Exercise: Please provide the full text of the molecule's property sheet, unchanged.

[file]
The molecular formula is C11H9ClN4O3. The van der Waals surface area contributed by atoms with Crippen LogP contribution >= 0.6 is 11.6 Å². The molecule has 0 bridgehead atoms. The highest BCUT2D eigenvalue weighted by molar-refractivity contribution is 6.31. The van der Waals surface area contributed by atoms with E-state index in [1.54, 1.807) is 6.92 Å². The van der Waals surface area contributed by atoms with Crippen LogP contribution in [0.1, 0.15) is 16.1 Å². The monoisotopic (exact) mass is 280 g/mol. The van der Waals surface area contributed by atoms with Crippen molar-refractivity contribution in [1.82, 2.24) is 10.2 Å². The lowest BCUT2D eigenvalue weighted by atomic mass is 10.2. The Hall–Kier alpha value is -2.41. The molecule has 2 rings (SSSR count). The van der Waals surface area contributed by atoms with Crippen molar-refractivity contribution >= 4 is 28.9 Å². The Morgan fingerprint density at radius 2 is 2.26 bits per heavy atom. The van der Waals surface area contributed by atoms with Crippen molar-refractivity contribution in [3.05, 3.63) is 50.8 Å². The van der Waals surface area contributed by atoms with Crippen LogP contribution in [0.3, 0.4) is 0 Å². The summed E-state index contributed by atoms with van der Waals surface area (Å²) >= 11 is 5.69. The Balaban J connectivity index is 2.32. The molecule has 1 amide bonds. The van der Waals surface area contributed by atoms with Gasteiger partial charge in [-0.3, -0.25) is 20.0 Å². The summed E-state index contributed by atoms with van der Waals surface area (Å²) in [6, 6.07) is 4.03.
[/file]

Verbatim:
The molecular formula is C11H9ClN4O3. The van der Waals surface area contributed by atoms with Crippen LogP contribution >= 0.6 is 11.6 Å². The molecule has 0 bridgehead atoms. The highest BCUT2D eigenvalue weighted by molar-refractivity contribution is 6.31. The van der Waals surface area contributed by atoms with E-state index in [1.54, 1.807) is 6.92 Å². The van der Waals surface area contributed by atoms with Crippen LogP contribution in [0.1, 0.15) is 16.1 Å². The monoisotopic (exact) mass is 280 g/mol. The van der Waals surface area contributed by atoms with Crippen molar-refractivity contribution in [1.82, 2.24) is 10.2 Å². The lowest BCUT2D eigenvalue weighted by atomic mass is 10.2. The Hall–Kier alpha value is -2.41. The molecule has 2 rings (SSSR count). The van der Waals surface area contributed by atoms with Crippen molar-refractivity contribution >= 4 is 28.9 Å². The Morgan fingerprint density at radius 2 is 2.26 bits per heavy atom. The van der Waals surface area contributed by atoms with Crippen molar-refractivity contribution in [3.05, 3.63) is 50.8 Å². The van der Waals surface area contributed by atoms with Crippen LogP contribution in [0.3, 0.4) is 0 Å². The summed E-state index contributed by atoms with van der Waals surface area (Å²) >= 11 is 5.69. The Balaban J connectivity index is 2.32. The molecule has 1 amide bonds. The van der Waals surface area contributed by atoms with Gasteiger partial charge in [-0.3, -0.25) is 20.0 Å². The summed E-state index contributed by atoms with van der Waals surface area (Å²) in [6, 6.07) is 4.03.